No fewer than 40,000 households are facing food shortages after cyclone Idai ravaged the eastern and southern parts of Zimbabwe recently, a cabinet minister on Tuesday said.
Local Government, Public Works and National Housing Minister, July Moyo, said this in Harare.
Moyo said the death toll now stands at 179 and is expected to go up as more than 300 people are still missing while at least 186 were injured, 38 of them seriously.
The cyclone hit Zimbabwe from neighbouring Mozambique mid-March, killing people and leaving a trail of destruction as infrastructure and people’s homes were washed away by floods.
The minister said the government was continuing with relief efforts to ensure affected communities are provided with aid.
He also denied reports that food aid was being distributed in a partisan manner in favour of ruling ZANU-PF supporters.
The distribution systems that had been put in place were free of any political manipulation, he said.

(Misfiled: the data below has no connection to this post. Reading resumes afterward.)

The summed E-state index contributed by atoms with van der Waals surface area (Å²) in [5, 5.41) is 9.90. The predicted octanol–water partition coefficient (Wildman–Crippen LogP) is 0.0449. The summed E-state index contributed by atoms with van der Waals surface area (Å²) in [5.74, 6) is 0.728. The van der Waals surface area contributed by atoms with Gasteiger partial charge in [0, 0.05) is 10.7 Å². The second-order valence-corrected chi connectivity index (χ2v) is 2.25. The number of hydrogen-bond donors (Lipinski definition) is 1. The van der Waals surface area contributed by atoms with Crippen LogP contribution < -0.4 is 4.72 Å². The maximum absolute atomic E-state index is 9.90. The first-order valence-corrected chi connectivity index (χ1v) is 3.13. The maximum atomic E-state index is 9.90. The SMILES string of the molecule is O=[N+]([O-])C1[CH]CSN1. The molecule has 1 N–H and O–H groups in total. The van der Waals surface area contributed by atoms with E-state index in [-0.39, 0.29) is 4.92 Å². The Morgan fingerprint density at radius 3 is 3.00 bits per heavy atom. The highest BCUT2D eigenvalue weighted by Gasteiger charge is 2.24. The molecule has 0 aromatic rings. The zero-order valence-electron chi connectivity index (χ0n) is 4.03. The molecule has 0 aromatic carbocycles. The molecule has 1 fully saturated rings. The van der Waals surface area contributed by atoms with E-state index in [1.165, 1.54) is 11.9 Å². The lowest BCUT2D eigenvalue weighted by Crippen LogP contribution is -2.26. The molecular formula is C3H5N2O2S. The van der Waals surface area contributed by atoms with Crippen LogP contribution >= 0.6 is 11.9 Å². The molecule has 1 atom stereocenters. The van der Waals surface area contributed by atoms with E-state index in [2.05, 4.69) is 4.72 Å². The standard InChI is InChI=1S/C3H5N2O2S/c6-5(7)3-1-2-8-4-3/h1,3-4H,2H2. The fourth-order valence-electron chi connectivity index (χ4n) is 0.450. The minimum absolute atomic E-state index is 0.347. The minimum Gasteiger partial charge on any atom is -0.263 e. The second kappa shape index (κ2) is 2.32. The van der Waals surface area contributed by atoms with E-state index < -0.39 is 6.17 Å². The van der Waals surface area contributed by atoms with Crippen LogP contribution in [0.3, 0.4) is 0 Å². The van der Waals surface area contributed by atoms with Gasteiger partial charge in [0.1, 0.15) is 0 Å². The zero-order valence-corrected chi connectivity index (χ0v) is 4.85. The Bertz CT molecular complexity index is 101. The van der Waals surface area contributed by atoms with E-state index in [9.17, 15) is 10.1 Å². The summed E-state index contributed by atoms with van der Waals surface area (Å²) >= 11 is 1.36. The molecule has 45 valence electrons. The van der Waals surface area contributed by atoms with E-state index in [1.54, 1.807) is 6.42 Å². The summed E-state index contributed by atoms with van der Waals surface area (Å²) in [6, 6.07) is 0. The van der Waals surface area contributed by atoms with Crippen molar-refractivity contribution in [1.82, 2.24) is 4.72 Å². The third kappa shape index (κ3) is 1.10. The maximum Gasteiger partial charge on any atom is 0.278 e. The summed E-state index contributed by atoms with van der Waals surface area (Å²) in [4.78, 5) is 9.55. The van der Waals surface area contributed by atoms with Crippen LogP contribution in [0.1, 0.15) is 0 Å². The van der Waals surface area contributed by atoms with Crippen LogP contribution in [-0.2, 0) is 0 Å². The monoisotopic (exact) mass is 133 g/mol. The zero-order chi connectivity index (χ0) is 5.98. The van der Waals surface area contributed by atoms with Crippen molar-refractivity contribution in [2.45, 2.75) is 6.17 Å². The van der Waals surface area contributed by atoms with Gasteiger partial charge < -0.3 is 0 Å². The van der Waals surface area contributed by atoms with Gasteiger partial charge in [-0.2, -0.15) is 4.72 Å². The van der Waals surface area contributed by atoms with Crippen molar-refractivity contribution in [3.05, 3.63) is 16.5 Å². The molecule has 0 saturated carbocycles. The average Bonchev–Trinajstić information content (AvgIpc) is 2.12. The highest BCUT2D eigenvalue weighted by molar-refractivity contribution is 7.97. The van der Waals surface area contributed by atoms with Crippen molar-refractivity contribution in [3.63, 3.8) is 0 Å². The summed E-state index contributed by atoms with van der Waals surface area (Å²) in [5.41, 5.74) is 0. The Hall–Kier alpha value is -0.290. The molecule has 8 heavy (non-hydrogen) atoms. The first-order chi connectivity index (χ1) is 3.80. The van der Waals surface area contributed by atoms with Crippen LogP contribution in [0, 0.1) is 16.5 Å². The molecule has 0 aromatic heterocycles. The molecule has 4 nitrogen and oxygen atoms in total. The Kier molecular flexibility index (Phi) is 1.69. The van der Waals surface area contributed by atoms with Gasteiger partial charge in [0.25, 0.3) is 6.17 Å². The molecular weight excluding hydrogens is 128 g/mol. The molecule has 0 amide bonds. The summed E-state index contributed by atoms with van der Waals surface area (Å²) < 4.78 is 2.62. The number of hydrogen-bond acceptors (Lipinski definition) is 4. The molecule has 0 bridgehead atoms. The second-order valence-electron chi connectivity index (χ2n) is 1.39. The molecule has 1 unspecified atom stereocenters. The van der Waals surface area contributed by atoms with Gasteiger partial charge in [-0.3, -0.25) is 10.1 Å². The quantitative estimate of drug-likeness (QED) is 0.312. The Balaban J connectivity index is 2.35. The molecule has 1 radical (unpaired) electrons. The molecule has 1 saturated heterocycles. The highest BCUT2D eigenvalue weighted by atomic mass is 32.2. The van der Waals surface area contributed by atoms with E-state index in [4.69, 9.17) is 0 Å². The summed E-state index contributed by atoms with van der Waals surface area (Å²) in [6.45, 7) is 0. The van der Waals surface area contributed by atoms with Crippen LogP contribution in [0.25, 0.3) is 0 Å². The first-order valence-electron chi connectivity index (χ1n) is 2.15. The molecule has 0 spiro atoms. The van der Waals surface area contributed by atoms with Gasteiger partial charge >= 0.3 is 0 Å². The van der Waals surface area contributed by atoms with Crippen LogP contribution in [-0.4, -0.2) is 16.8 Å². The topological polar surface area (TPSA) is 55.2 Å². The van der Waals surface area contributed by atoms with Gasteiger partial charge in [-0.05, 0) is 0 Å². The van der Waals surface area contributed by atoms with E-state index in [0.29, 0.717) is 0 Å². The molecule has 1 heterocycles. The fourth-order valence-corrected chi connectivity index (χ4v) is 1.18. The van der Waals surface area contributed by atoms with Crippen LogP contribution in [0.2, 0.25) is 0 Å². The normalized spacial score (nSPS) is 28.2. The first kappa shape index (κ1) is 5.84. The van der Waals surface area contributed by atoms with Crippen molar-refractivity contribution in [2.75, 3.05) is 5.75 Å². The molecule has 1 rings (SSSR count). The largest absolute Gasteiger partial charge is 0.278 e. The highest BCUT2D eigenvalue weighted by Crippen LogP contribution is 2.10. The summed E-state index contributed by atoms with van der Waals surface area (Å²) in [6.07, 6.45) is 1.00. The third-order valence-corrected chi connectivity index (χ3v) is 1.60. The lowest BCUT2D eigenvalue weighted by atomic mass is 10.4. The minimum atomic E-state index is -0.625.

“It really becomes unfortunate when sensationalisation of what is happening starts to take centre stage,” he said.
He said as part of rescue efforts, the government had secured specially trained sniffer dogs from South Africa to help in searching for dead bodies.
“We still have a large number that is missing and even from that large number which has been reported missing we think we still have some who have not (yet) been reported missing,” he said.
With government saying 40,064 households are food insecure, the World Food Programme said it plans to mount an emergency operation to provide food assistance to approximately 270,000 people affected by Cyclone Idai.
Meanwhile, Primary and Secondary Education Minister, Paul Mavima said up to 80 schools were affected by the cyclone.
Some, including St Charles Luwanga School in Chimanimani where two pupils died, had been closed.
“Some of the affected schools will have to be relocated to other places,” he said.